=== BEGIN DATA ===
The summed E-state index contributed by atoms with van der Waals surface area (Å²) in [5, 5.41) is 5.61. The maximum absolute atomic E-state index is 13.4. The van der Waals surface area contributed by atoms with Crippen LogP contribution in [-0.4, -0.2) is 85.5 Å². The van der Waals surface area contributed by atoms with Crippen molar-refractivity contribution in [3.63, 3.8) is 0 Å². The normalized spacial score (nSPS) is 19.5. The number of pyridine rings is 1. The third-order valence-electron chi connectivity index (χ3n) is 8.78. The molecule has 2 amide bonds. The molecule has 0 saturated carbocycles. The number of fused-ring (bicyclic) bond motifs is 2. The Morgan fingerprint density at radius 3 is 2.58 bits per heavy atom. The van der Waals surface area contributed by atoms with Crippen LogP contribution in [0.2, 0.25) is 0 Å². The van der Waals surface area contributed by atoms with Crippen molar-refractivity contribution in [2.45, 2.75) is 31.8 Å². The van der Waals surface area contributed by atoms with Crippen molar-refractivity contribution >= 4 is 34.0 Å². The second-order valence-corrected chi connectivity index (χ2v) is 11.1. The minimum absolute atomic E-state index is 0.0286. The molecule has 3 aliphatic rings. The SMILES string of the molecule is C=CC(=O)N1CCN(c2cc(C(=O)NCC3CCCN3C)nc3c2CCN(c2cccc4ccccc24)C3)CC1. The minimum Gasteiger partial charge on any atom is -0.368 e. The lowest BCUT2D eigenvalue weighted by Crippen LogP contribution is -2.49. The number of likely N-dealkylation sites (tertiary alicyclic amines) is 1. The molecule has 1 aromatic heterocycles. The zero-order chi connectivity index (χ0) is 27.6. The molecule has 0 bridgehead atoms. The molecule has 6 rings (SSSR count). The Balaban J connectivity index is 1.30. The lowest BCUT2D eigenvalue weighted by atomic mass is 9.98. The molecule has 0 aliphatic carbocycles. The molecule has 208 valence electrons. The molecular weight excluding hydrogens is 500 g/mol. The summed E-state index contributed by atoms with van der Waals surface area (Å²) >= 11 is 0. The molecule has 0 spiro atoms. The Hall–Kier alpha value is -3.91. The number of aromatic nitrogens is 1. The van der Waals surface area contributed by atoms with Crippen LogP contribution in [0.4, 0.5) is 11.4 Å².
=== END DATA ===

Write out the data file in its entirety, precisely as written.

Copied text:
The summed E-state index contributed by atoms with van der Waals surface area (Å²) in [5, 5.41) is 5.61. The maximum absolute atomic E-state index is 13.4. The van der Waals surface area contributed by atoms with Crippen LogP contribution in [-0.4, -0.2) is 85.5 Å². The van der Waals surface area contributed by atoms with Crippen molar-refractivity contribution in [3.63, 3.8) is 0 Å². The normalized spacial score (nSPS) is 19.5. The number of pyridine rings is 1. The third-order valence-electron chi connectivity index (χ3n) is 8.78. The molecule has 2 amide bonds. The molecule has 0 saturated carbocycles. The number of fused-ring (bicyclic) bond motifs is 2. The Morgan fingerprint density at radius 3 is 2.58 bits per heavy atom. The van der Waals surface area contributed by atoms with Crippen LogP contribution in [0.2, 0.25) is 0 Å². The van der Waals surface area contributed by atoms with Crippen molar-refractivity contribution in [2.45, 2.75) is 31.8 Å². The van der Waals surface area contributed by atoms with Crippen molar-refractivity contribution >= 4 is 34.0 Å². The second-order valence-corrected chi connectivity index (χ2v) is 11.1. The minimum absolute atomic E-state index is 0.0286. The molecule has 3 aliphatic rings. The SMILES string of the molecule is C=CC(=O)N1CCN(c2cc(C(=O)NCC3CCCN3C)nc3c2CCN(c2cccc4ccccc24)C3)CC1. The minimum Gasteiger partial charge on any atom is -0.368 e. The lowest BCUT2D eigenvalue weighted by Crippen LogP contribution is -2.49. The number of likely N-dealkylation sites (tertiary alicyclic amines) is 1. The molecule has 1 aromatic heterocycles. The zero-order chi connectivity index (χ0) is 27.6. The molecule has 0 bridgehead atoms. The molecule has 6 rings (SSSR count). The Balaban J connectivity index is 1.30. The lowest BCUT2D eigenvalue weighted by atomic mass is 9.98. The molecule has 0 aliphatic carbocycles. The molecule has 208 valence electrons. The molecular weight excluding hydrogens is 500 g/mol. The summed E-state index contributed by atoms with van der Waals surface area (Å²) >= 11 is 0. The molecule has 0 spiro atoms. The Hall–Kier alpha value is -3.91. The number of aromatic nitrogens is 1. The van der Waals surface area contributed by atoms with Crippen LogP contribution in [0.4, 0.5) is 11.4 Å².